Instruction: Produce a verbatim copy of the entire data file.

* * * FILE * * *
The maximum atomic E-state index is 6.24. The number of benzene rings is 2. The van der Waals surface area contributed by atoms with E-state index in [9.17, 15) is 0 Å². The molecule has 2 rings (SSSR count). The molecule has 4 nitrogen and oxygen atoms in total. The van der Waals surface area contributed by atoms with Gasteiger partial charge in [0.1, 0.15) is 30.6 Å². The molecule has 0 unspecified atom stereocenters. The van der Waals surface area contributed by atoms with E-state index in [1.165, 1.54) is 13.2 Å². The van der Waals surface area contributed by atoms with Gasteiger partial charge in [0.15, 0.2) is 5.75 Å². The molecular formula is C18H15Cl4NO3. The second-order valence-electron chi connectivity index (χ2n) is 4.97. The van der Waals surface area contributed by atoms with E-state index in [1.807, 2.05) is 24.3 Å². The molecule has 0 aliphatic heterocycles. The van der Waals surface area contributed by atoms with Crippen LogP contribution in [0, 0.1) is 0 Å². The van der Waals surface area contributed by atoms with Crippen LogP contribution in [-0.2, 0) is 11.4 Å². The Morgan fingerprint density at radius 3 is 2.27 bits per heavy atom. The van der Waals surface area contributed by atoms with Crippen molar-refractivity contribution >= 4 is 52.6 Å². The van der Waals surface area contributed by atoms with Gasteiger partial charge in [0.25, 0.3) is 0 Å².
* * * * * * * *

The maximum atomic E-state index is 6.24. The number of benzene rings is 2. The van der Waals surface area contributed by atoms with E-state index in [9.17, 15) is 0 Å². The molecule has 2 rings (SSSR count). The molecule has 4 nitrogen and oxygen atoms in total. The van der Waals surface area contributed by atoms with Gasteiger partial charge in [0.1, 0.15) is 30.6 Å². The molecule has 0 unspecified atom stereocenters. The van der Waals surface area contributed by atoms with E-state index in [1.165, 1.54) is 13.2 Å². The van der Waals surface area contributed by atoms with Gasteiger partial charge in [0.15, 0.2) is 5.75 Å². The molecular formula is C18H15Cl4NO3. The second-order valence-electron chi connectivity index (χ2n) is 4.97. The van der Waals surface area contributed by atoms with E-state index in [1.807, 2.05) is 24.3 Å². The molecule has 0 aliphatic heterocycles. The van der Waals surface area contributed by atoms with Crippen LogP contribution in [0, 0.1) is 0 Å². The van der Waals surface area contributed by atoms with Crippen LogP contribution in [-0.2, 0) is 11.4 Å². The Morgan fingerprint density at radius 3 is 2.27 bits per heavy atom. The van der Waals surface area contributed by atoms with Crippen molar-refractivity contribution >= 4 is 52.6 Å². The van der Waals surface area contributed by atoms with Gasteiger partial charge in [0.25, 0.3) is 0 Å².